What are the signs of hypoadrenocorticism?

The signs of hypoadrenocorticism vary from mild to severe and life threatening. Signs in affected dogs may include lethargy, poor appetite, vomiting, diarrhea, weight loss, shaking, excessive thirst, and excessive urine production. Severely affected dogs may collapse, have weak pulses, and may go into shock. These cases are in "addisonian crisis," a life-threatening condition that requires emergency veterinary attention. Signs in cats may include lethargy, poor appetite, vomiting, excessive thirst, excessive urine production, and weight loss.

How is hypoadrenocorticism diagnosed?

On physical examination, the veterinarian may find that the dog is depressed. The dog may appear weak, be dehydrated, and have other signs suggestive of hypoadrenocorticism. Cats may be dehydrated, weak, and have slow or weak pulses. These signs and physical findings are seen in animals with other common medical disorders so that hypoadrenocorticism is difficult to diagnose by physical examination alone. Other tests are used to diagnose hypoadrenocorticism. Complete blood counts (CBCs), blood chemistries, and urinalysis are part of the work- up. The results of these tests can suggest the diagnosis of hypoadrenocorticism. Radiographs (X-rays) and electrocardiography (EKG or ECG, an electrical analysis of the heart) may be helpful. A special blood test, the adrenocorticotrophin (ACTH) stimulation test, provides the definitive diagnosis. If an undetectable-to-low blood cortisol level is present, and it fails to increase after administration of synthetic ACTH hormone, the adrenal glands are not functioning normally indicating that the pet does have hypoadrenocorticism.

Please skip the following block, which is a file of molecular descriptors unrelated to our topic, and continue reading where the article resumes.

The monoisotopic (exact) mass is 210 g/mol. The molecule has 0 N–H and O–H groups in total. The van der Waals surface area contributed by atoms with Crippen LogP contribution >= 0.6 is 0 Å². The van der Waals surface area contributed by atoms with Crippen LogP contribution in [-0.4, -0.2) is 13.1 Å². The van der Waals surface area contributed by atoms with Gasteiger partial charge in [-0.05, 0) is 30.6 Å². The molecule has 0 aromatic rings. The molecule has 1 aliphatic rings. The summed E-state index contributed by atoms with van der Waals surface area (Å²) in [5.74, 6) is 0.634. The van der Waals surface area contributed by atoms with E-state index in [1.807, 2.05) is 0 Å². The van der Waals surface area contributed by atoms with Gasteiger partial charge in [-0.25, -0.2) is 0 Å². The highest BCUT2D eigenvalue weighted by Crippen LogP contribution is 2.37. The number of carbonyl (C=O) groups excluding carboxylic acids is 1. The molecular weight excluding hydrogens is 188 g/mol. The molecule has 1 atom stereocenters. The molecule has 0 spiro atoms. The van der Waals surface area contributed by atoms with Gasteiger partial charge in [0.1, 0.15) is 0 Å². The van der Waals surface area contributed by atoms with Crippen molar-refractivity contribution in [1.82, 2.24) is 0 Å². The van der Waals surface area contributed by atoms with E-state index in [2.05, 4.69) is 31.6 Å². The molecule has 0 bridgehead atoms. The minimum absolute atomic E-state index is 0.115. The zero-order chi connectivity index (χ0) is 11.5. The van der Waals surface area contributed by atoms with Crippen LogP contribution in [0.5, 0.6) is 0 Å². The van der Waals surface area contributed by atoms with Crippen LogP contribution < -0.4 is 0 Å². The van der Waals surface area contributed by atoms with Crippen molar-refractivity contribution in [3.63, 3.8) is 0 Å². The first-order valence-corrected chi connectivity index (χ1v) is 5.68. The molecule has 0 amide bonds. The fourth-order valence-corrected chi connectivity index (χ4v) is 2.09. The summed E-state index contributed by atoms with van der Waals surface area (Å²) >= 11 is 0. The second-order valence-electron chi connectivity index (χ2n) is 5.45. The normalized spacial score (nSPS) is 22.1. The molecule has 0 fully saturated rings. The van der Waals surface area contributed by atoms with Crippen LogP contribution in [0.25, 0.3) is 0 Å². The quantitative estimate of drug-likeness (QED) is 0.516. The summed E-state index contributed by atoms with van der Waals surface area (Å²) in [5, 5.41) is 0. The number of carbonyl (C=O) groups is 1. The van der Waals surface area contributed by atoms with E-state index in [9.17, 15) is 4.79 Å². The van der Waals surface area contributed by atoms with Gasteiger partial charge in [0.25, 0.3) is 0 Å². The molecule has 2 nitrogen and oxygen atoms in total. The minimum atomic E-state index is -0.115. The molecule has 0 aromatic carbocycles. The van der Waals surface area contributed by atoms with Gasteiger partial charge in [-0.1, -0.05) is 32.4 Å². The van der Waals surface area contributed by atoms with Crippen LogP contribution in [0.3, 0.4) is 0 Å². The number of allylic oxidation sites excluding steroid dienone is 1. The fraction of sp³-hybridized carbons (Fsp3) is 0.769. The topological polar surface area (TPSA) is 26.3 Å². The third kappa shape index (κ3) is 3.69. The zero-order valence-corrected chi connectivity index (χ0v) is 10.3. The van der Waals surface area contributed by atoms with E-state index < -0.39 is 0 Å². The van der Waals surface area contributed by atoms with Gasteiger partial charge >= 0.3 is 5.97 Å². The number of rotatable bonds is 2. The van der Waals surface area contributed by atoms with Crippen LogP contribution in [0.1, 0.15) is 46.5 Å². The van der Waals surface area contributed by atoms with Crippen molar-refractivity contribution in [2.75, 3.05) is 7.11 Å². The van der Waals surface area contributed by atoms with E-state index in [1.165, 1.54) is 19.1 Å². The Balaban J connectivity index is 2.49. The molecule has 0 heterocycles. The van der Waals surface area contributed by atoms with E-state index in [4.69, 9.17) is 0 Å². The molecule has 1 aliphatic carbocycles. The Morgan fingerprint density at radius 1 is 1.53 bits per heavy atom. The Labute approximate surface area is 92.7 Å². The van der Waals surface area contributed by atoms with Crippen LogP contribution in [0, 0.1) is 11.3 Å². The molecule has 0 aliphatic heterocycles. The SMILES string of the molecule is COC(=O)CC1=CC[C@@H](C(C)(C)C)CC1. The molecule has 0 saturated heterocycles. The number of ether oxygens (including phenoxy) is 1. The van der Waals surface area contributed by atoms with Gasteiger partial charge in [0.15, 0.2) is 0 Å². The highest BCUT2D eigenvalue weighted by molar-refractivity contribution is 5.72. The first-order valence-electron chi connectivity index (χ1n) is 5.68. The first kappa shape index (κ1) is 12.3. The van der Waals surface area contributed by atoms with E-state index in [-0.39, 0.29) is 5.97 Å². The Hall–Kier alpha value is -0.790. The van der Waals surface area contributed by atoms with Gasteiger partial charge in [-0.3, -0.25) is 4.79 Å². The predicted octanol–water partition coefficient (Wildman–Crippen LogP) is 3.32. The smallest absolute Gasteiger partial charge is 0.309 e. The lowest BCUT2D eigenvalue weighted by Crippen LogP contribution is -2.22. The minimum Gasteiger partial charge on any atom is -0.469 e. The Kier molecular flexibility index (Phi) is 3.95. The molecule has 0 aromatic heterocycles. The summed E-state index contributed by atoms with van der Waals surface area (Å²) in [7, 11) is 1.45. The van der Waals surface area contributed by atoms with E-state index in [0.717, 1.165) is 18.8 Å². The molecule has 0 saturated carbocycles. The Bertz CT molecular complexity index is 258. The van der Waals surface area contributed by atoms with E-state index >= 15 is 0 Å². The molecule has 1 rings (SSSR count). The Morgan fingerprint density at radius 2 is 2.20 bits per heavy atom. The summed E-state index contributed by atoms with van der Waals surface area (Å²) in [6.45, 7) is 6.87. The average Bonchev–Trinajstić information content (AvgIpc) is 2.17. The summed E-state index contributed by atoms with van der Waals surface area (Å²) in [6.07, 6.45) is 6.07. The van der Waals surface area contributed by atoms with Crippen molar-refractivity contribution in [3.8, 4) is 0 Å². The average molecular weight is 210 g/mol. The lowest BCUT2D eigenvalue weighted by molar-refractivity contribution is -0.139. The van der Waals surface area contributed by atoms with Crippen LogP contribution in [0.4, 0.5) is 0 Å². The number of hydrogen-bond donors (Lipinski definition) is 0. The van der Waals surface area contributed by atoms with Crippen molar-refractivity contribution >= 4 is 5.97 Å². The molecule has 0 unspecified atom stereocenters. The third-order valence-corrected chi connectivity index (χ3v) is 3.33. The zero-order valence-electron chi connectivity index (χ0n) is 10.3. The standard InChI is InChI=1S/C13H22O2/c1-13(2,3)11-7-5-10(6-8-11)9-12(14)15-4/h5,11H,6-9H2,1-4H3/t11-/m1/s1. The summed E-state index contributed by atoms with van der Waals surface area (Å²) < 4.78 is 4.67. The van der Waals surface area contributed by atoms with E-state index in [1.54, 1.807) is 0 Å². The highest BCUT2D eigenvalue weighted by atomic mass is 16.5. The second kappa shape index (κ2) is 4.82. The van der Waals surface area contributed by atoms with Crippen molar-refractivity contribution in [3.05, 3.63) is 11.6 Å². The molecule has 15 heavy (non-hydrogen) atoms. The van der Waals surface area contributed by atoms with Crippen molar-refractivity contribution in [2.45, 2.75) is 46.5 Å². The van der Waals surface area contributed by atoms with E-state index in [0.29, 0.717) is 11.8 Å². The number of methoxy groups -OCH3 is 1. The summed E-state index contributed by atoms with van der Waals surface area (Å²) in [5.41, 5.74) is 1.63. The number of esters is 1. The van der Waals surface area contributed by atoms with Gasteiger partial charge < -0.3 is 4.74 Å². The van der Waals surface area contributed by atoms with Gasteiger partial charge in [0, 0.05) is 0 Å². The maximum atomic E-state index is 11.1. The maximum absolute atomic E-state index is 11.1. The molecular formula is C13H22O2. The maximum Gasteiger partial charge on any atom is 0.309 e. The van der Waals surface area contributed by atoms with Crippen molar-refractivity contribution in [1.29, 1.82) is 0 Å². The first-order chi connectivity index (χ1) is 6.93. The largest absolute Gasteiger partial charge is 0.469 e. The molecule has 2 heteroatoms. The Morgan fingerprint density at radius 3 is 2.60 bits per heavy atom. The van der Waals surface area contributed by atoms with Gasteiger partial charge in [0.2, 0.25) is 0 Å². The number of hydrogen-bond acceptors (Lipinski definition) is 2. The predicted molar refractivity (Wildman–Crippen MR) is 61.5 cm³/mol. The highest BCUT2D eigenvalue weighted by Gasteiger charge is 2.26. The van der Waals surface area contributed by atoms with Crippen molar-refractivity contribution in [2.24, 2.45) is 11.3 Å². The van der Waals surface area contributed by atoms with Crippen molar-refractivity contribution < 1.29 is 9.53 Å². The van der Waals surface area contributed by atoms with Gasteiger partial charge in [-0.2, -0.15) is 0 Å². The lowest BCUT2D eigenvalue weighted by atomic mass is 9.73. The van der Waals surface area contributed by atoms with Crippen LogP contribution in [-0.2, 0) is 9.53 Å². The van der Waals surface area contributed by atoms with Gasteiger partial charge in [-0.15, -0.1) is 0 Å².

How is hypoadrenocorticism treated?

The treatment for hypoadrenocorticism will vary depending on the severity of the disease. Acutely ill animals (in addisonian crisis) require emergency veterinary medical attention and intensive treatment. These animals need intravenous (through the vein) fluids to treat low blood volume or shock. The depleted adrenal gland hormones must be replaced quickly. Once stabilized, the animal is treated similarly to the chronic hypoadrenocorticism patient. Chronic primary hypoadrenocorticism is treated with hormone replacement, usually by injections. Lifelong administration of medication may be required. Animals must be monitored with blood tests to assess proper dosages of medications and response to treatment. Medication dosages may need to be adjusted if the animal travels, is hospitalized, or is having surgery. Such stresses can affect the animal with hypoadrenocorticism adversely.

What is the prognosis for animals with hypoadrenocorticism?

The majority of pets with hypoadrenocorticism have a good to excellent prognosis (outcome) after they have been stabilized and treated properly. However, animals with hypoadrenocorticism caused by cancer, especially cancers that have spread, or granulomatous disease have poor outcomes

The information on this page was obtained from the site www.vetmedcenter.com